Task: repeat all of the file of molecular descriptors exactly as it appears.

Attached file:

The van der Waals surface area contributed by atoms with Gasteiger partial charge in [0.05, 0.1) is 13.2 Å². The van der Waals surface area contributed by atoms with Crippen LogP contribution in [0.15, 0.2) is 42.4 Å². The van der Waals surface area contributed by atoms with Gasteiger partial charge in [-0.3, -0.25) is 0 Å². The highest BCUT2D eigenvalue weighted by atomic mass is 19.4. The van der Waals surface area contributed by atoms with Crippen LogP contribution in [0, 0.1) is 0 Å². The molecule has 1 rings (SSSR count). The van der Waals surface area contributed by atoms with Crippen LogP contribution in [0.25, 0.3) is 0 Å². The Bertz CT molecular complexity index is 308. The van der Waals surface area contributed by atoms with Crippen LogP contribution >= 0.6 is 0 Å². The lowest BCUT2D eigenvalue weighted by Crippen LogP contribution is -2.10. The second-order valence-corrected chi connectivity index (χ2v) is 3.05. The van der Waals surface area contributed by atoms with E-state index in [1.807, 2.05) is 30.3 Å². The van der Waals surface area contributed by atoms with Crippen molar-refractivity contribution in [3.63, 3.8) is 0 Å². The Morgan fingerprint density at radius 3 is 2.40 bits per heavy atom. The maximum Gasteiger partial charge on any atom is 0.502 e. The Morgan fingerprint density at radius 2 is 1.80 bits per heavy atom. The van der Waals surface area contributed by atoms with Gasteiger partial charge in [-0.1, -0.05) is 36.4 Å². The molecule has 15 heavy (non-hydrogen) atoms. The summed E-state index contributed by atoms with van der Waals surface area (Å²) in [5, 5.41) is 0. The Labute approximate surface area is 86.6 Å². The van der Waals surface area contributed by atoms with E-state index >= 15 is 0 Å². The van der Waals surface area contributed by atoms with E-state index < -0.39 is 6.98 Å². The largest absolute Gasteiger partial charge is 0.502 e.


The van der Waals surface area contributed by atoms with Gasteiger partial charge in [0.05, 0.1) is 13.2 Å². The van der Waals surface area contributed by atoms with Crippen LogP contribution in [0.15, 0.2) is 42.4 Å². The van der Waals surface area contributed by atoms with Gasteiger partial charge in [-0.3, -0.25) is 0 Å². The highest BCUT2D eigenvalue weighted by atomic mass is 19.4. The van der Waals surface area contributed by atoms with Crippen LogP contribution in [0, 0.1) is 0 Å². The molecule has 1 rings (SSSR count). The van der Waals surface area contributed by atoms with Crippen LogP contribution in [0.25, 0.3) is 0 Å². The Bertz CT molecular complexity index is 308. The van der Waals surface area contributed by atoms with Crippen LogP contribution >= 0.6 is 0 Å². The lowest BCUT2D eigenvalue weighted by Crippen LogP contribution is -2.10. The second-order valence-corrected chi connectivity index (χ2v) is 3.05. The van der Waals surface area contributed by atoms with E-state index in [1.807, 2.05) is 30.3 Å². The van der Waals surface area contributed by atoms with Crippen molar-refractivity contribution in [3.63, 3.8) is 0 Å². The Morgan fingerprint density at radius 3 is 2.40 bits per heavy atom. The maximum Gasteiger partial charge on any atom is 0.502 e. The Morgan fingerprint density at radius 2 is 1.80 bits per heavy atom. The van der Waals surface area contributed by atoms with Gasteiger partial charge in [-0.1, -0.05) is 36.4 Å². The molecule has 15 heavy (non-hydrogen) atoms. The summed E-state index contributed by atoms with van der Waals surface area (Å²) in [5, 5.41) is 0. The Labute approximate surface area is 86.6 Å². The van der Waals surface area contributed by atoms with E-state index >= 15 is 0 Å². The van der Waals surface area contributed by atoms with E-state index < -0.39 is 6.98 Å². The largest absolute Gasteiger partial charge is 0.502 e.